August 4, 2014
John Muir Trail (JMT)
Day 1 – Happy Isles (4,040ft) to Half Dome junction (6,980).
6 miles plus 3 miles for the detour to the sub-dome.
Camped about one half mile past Half Dome junction towards Sunrise Creek.
Gray day number 2. Is this really Yosemite? Where is the sparking blue sky above the granite cliffs? The grayness wears on my mood as we climb up the paved Mist Trail to Vernal Fall. Yes the falls and massive bluffs are impressive, but the overcast sky significantly lessens the impact.
Past Vernal Fall we opt to take the JMT to Nevada Fall rather than continue on the Mist Trail. Great views along this stretch first looking back over Vernal Fall and then toward Nevada Fall, massive rounded peaks looming overhead.
At Nevada Fall make sure to take a peek down over the edge to view the falls straight below you, an awesome sight. The area has a groomed park feel with appropriately placed trees growing out of large rock slabs.
Past Nevada Fall the trail climbs on a well graded track through mostly forest to Half Dome Junction. Despite the overcast conditions and darker clouds developing over some of the peaks, we decide to try to make Half Dome before the thundershowers. We stash our heavy packs and take just a day pack up the two-mile spur.
At the upper end of the trail, but before the sub-dome, we run into the ranger who checks our permit* and then tells us that thunderstorms are expected and that we should not go up the cables if it looks like rain. When we reach the overlook a short ways beyond dark thunderheads are accumulating in three directions and closing in. Not a good sign. A clap of thunder and we head back down to look for a campsite, saving Half Dome for the next morning. By the time we set up camp the threatening clouds begin to dissipate and the sky returns to the general overcast condition we started the morning with. It never does rain.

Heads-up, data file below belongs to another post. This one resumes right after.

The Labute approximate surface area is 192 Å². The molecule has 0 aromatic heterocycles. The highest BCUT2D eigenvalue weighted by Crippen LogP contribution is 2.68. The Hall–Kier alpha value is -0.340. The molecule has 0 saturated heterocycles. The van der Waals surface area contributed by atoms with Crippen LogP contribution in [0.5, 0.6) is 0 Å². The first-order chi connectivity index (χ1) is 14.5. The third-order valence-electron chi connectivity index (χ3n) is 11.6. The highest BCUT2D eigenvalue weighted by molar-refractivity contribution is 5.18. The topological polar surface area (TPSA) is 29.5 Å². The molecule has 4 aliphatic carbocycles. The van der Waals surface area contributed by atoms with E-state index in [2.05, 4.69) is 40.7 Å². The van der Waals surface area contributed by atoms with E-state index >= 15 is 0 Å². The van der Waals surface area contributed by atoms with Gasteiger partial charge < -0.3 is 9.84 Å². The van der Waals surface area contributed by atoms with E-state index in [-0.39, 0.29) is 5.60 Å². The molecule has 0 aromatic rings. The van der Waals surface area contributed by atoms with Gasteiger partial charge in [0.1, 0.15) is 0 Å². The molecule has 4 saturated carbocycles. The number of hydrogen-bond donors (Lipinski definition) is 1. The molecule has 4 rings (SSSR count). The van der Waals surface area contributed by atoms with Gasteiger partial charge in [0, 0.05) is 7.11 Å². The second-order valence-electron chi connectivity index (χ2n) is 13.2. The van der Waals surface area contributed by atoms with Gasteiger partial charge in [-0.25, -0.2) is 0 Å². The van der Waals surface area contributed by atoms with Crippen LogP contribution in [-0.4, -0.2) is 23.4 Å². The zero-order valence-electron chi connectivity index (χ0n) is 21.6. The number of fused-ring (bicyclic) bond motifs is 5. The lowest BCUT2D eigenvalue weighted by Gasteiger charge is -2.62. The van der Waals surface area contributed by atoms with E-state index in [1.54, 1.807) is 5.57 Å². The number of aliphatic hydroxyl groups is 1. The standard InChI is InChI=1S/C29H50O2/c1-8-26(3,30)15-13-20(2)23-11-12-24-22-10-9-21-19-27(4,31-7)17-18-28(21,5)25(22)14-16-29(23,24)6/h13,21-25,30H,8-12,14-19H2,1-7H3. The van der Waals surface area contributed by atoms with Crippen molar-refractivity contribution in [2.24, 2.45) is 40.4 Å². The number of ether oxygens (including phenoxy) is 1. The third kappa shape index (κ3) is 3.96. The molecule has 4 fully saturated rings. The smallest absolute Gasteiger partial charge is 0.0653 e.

Our campsite, between Half Dome junction and Sunrise Creek, was away from most of the other sites along the creek. Don builds a fire in the established fire ring and we take care to cook, clean-up and store our bear containers (made of a hard plastic with a screw-on lid) away from the tent site. Pity we can’t eat by the fire.
The ranger we encountered at Half Dome had warned us that is an active area for bears and suggested that we leave the bear container just 50ft from the tent, instead of the recommended 100ft, with some rocks on top of it so we could hear if a bear was trying to get at our food. We could then come out and yell at it to scare it away and save ourselves the trouble of having to look for our bear container the next morning.
Don put the cooking pot along with some rocks on the container so it would make lots of noise if messed with. Hopefully this would sufficiently scare the bear so he wouldn’t have to come out of the tent in the middle of the night to yell at it. Thankfully it remained undisturbed until morning.
We did, however, wake just after dark to tree limbs crashing in the forest. Don tells me it is just other campers looking for firewood. It’s not until the next morning at breakfast that he admits that it was more likely a bear foraging for grubs. I’m sure I slept sounder thinking it was the former rather than the latter.
*The cable section of Half Dome is one of the most popular hikes in Yosemite. To control the congestion on the cables, a permit is required restricting the number of climbers to about 300 per day, 75 backpackers and 225 day hikers.